• Advantages
   – Statistically robust to small numbers of errors
   – Rapid indexing and retrieval
   – Works from 70%-85% character accuracy where traditional IR
     Matching with OCR Errors
• Above 80% character accuracy, use words
   – With linguistic correction

• Between 75% and 80%, use n-grams
   – With n somewhat shorter than usual
   – And perhaps with character confusion statistics

• Below 75%, use word-length shape codes
   Processing Images of Text
• Characteristics
  – Does not require expensive OCR/Conversion
  – Applicable to filtering applications
  – May be more robust to noise

• Possible Disadvantages
  – Application domain may be very limited
  – Processing time may be an issue if indexing is
    otherwise required
                Keyword Spotting
   – Work Shape/HMM - (Chen et al, 1995)
   – Word Image Matching - (Trenkle and Vogt, 1993; Hull et al)
   – Character Stroke Features - (Decurtins and Chen, 1995)
    Shape Coding - (Tanaka and Torii; Spitz 1995; Kia, 1996)

   – Filing System (Spitz - SPAM, 1996)
   – Numerous IR
   – Processing handwritten documents
Formal Evaluation :
   – Scribble vs. OCR (DeCurtins, SDIUT 1997)
                Shape Coding
• Approach
  – Use of Generic Character Descriptors
  – Make Use of Power of Language to resolve ambiguity
  – Map Character based on Shape features including ascenders,
    descenders, punctuation and character with holes

  a   aeo
  x   cmnrsuvwxyz
  A   fhklt
  i   Ij;
  b   bd
  g   gpq
         Additional Applications
• Handwritten Archival Manuscripts
   – (Manmatha, 1997)
• Page Classification
   – (Decurtins and Chen, 1995)
• Matching Handwritten Records
   – (Ganzberger et al, 1994)
• Headline Extraction
• Document Image Compression (UMD, 1996-1998)
         Some UMD Research
• Multilingual OCR
• Evaluation
• Duplicate detection

• ….
• Stamps, Logos, Signatures
• These content regions benefit from detection
  based approach
• Saliency Measures adapt to interclass
   • Logos – location, density, symmetry, size
   • Signature – flow, oscillations
• Standard classifiers – SVM, Fisher, Decision
                     Shape matching

                  (a)                                     (b)

 Illustration of signature matching using shape contexts and local-neighborhood-graph

6/1/2010                                 42                             June 1, 2010
                 Image content categorization

        Distinguishing between text and non-text documents

             Pure images        Images with text       Document images
             We constructed a 4,500 image database by crawling Web
             images from Google Image search engine using a wide variety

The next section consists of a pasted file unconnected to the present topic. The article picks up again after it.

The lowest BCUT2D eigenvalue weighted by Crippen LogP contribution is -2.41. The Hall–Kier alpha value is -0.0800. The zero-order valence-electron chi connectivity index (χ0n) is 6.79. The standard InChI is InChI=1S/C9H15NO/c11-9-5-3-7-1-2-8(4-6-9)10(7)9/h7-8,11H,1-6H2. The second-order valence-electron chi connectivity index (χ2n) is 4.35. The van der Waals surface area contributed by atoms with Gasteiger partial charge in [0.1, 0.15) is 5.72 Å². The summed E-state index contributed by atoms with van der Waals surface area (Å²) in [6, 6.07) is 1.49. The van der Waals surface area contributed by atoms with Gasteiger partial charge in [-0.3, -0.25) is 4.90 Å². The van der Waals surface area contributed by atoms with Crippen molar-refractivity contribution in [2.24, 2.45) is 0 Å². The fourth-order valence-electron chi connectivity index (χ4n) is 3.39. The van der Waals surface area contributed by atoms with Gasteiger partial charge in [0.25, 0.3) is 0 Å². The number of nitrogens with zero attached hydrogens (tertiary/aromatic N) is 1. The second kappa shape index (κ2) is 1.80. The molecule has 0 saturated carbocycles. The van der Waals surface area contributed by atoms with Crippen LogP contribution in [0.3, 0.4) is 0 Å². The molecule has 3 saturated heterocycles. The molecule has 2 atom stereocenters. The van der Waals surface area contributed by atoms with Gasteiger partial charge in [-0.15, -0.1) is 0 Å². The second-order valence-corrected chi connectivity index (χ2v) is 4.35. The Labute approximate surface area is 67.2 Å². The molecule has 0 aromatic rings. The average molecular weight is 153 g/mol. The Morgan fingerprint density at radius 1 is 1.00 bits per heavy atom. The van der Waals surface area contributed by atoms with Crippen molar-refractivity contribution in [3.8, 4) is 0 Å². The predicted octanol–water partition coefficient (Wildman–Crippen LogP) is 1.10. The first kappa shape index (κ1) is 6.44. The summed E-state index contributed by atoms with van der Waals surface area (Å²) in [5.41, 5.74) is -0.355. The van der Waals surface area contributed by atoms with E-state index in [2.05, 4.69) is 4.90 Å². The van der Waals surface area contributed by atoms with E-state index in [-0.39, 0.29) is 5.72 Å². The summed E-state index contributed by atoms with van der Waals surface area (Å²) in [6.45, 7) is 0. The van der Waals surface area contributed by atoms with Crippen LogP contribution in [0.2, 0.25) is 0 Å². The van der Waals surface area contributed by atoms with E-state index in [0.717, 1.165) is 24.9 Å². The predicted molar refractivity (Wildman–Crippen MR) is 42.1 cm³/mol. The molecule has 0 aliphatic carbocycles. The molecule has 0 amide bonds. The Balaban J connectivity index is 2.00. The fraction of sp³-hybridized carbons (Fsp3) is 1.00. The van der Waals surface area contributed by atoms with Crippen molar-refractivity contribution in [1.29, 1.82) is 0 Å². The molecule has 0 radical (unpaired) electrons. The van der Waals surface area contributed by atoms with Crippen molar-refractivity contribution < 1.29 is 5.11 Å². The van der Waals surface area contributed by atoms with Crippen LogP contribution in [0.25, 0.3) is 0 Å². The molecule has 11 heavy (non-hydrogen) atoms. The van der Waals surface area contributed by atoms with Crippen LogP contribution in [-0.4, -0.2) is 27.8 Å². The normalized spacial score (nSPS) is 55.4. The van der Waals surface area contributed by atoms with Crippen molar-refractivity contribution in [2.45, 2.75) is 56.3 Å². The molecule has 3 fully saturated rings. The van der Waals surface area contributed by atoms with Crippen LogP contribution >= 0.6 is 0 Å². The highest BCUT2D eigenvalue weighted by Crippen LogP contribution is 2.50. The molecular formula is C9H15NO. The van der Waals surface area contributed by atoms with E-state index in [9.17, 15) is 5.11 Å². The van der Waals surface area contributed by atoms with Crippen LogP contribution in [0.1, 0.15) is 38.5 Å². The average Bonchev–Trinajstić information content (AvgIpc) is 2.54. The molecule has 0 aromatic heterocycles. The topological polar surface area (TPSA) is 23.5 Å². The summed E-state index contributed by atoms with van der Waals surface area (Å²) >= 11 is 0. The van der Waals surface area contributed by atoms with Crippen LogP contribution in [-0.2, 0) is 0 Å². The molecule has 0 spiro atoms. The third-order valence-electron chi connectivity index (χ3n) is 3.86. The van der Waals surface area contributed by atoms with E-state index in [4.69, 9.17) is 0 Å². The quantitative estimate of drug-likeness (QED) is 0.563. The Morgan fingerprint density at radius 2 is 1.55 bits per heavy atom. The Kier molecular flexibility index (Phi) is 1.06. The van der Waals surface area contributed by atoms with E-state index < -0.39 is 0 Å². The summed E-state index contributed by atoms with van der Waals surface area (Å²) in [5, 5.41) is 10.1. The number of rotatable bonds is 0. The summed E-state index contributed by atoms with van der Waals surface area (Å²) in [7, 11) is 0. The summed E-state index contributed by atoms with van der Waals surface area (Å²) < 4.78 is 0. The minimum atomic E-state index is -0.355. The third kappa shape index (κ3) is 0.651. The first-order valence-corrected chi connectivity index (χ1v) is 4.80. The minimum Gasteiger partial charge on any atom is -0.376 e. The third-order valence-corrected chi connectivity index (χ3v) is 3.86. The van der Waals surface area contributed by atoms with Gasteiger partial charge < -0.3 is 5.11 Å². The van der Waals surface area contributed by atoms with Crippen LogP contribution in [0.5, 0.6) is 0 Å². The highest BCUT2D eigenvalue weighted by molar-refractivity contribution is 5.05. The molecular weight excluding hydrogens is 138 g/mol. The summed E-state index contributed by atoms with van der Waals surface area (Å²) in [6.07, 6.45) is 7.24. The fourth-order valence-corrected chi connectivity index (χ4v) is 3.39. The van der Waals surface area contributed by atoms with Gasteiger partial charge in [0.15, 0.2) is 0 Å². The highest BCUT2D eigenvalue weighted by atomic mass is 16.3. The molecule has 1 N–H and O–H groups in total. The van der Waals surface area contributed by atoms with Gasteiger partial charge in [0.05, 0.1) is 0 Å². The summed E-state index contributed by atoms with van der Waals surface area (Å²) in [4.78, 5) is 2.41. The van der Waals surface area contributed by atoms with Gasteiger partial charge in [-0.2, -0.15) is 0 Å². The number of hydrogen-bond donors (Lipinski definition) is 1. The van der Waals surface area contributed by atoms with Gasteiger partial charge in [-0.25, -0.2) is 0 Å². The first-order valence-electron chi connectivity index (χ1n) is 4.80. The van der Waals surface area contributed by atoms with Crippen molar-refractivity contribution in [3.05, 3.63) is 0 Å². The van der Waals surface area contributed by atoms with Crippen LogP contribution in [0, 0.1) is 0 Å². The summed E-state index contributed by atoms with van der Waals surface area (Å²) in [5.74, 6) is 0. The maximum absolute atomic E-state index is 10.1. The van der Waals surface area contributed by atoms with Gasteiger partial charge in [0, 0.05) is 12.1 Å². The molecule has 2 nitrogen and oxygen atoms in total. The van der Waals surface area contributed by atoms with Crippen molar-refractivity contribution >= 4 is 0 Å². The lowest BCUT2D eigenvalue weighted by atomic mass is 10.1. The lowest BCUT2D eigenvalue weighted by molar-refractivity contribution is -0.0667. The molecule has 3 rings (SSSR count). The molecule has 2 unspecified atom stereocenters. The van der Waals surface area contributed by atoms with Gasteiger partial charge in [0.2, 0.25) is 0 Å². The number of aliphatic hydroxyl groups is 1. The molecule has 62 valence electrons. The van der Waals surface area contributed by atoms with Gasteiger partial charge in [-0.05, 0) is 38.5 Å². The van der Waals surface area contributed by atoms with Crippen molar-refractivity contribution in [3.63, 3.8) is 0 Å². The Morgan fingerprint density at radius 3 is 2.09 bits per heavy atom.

of text keywords
Page Segmentation
Clutter Detection and Removal

            Clutter as
            one single
             Is Indexing Enough?
• Many applications benefit from image based indexing
   –   Less discriminatory features
   –   Features may therefore be easier to compute
   –   More robust to noise
   –   Often computationally more efficient
• Many classical IR techniques have application for DIR
• Structure as well as content are important for indexing
• Preservation of structure is essential for in-depth
• What else is useful?
   – Document Metadata? – Logos? Signatures?

• Where is research heading?
   – Cameras to capture Documents?

• What massive collections are out there?
   – Tobacco Litigation Documents
       • 49 million page images
   – Google Books
   – Other Digital Libraries
   What next for E-Discovery?
              (questions to ask)

• Now you want to use the images…

• What Meta data is required?

• How was the collection created?
• Structure is a great indicator of content
   – Locating Letters, Financial Forms, etc
• Be careful of what you assume about the
   – Handwriting present?
   – Noise, Scanning resolution?
   – Is there implicit information in the layout?
       Litigation Specific Issues

• Volume Scanning Separated from Metadata
• Document Determination
• Multiple Edits/Prints of the same document (Duplicate
   – Much harder for images
   – May have unique BATES numbers
• Cost of scanning or adding manual metadata?
• When is an image sufficient?
   – Probably not for handwriting analysis
• Nothing Magic about getting access to images

• Metadata is typically required, and automation
  can be made more difficult by quality…

• No substitute for “eyes on” the image…and most
  systems are set up with this in mind
E-Discovery Issues?